I'm bumping this topic again because I'm still miffed about this calorie differential between my old Polar and my new Suunto ;-)
I've now rung Suunto (in Finland...) and they won't disclose their algorithm (of course) and all they could suggest if my vitals are correct is to adjust my level of activity. So I changed it down to less activity (less efficient, more calories burned) and that didn't show any increase in calorie burn. And it was inaccurate to my real level anyway. I've put it back to 5-7hrs a week.
So I know that the only result of incorrect calorie burn is either too much or too little weight loss. But it frustrates me none the less ;-). I'm leaving it for now to see what happen over the month. I only weigh monthly anyway at the mo.
What got me going again on this frustration was my 26k three hour session at the weekend. My watch said I burned 1435calories for 180 minutes of running at an average HR of 146. That's less than 500 calories an hour but 146 HR is mid LSD, not a recovery run. I also climbed 875 feet. And just a side note I weigh 75kg (165lbs) and I'm 5'7" so though I may be efficient I am a lot of mass to move particularly uphill!
Does anyone have anything else to add to my frustration or am I just going to have to see what the scale says in 3 weeks? And apologies for my OCD. I just CAN'T let things go sometimes ;-)
Note: I just Googled this topic and it turns out on other boards there are much geekier athletes debating this exact topic. Suunto seems to return very low calorie burn for certain people (why not all people is the piece that might answer the question). And they don't disclose the math!
All the units use their own algorithms and formulas to do the estimation. Even formulas online, Sparkpeople, etc are an average over many people which may or may not apply to you. Other factors like what the weather is (hot or cold) while you are exercising, your exercise economy, etc contribute as well. If you find the new number is more accurate for you, then stick with that one.
Try not to get too hung up on the differences--any device outside a laboratory setting is just an estimate of the calories burn-they are great feedback, but these devices are designed more for training purposes than they are for telling you precisely how many calories you are burning. They use an algorithm (a mathematical equation) to determine calories expended based on the data you plugged in as well as feedback from your HRM. The problem is calories burn is not based on heart rate alone--calories burn is based on your body's ability to create heat using oxygen and expelling carbon dioxide--if you were to go into a lab to see how many calories you are burning for a particular activity, you would be hooked up to a mask that measure your oxygen intake and carbon dioxide output which is in direct correlation to your heart rate--but heart rate is not the only factor.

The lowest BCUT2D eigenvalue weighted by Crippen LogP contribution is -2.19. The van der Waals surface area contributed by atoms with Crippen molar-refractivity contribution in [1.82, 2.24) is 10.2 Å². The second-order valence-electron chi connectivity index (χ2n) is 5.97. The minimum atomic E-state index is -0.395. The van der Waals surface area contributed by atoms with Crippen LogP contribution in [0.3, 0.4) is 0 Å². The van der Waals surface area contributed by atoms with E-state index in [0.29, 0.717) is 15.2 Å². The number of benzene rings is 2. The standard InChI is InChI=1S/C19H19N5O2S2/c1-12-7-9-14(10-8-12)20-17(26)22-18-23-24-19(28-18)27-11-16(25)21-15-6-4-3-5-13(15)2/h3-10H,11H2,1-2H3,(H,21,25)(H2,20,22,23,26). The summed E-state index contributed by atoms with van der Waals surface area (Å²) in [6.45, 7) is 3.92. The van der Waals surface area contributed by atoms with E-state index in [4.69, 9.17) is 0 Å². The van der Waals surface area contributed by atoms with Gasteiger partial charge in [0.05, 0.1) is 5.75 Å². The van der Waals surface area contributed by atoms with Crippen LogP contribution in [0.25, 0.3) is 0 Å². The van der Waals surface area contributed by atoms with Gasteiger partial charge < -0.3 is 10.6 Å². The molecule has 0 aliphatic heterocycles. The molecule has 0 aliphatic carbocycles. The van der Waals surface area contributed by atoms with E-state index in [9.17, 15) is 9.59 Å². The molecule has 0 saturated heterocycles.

If you were to sit in a sauna your heart rate would jump due to the body's need to cool itself down, but this does not mean you are burning more calories. I tell my clients--while exercising is a great means to burning more calories than sitting on the sofa--I remind them that weight loss and fat loss are not an exact science--the functional activity (taking stairs, walking the dog, getting up during commercials, getting in 10,000 steps a day, etc) is far more beneficial to this goal than just one 60 minute run for weight loss.
I hope this helps! Congrats on the running!
Edited by: OFFWERUN at: 8/12/2013 (07:03)
ACE Certified Personal Trainer, RRCA Certified Running Coach
Member of the NTX Runners, DRC, Rockwall Running Club, Plano Pacers, NYRR, Team Runnersconnect
"No weight is ever PERFECT enough to do the enormous job of CREATING happiness!" From The Don't Diet, Live-it Workbook
Fitness Minutes: (1,032) Posts: 47 8/12/13 6:56 A
As a gross estimate, at about 130#, I have always figured around 100 calories a mile. By some charts this is pretty close, by some it is an overestimate. If you did close to 6 miles, I would guess 600 is more accurate. Just an estimate though.
I just used my new Suunto Ambit2 w HRM (GPS). I was using a Polar (non GPS) HRM for the last year. My calorie burn has always been pretty high compared to my partner but I wrote it off to my exertion being much higher than my partner. His HR is always lower than mine when we run together. So this weekend using my Suunto my normal regular 60min run at 151 average came in at 600calories. This would have normally been closer to 800 on my Polar. I even contacted Polar about why it was so high and all they said was check the vitals. They were correct (RHR, age, gender, weight, activity level, max heart rate).
So now the calorie burn is lower with the same vitals using Suunto. And 600cal for 60min is the rule of thumb isn't it?
Any ideas and opinions about who is more accurate based on 'methods'? Of course this now explains a small amount of the slow weight loss. 25% inaccuracy would be about 1000cal a week or 100g not lost...
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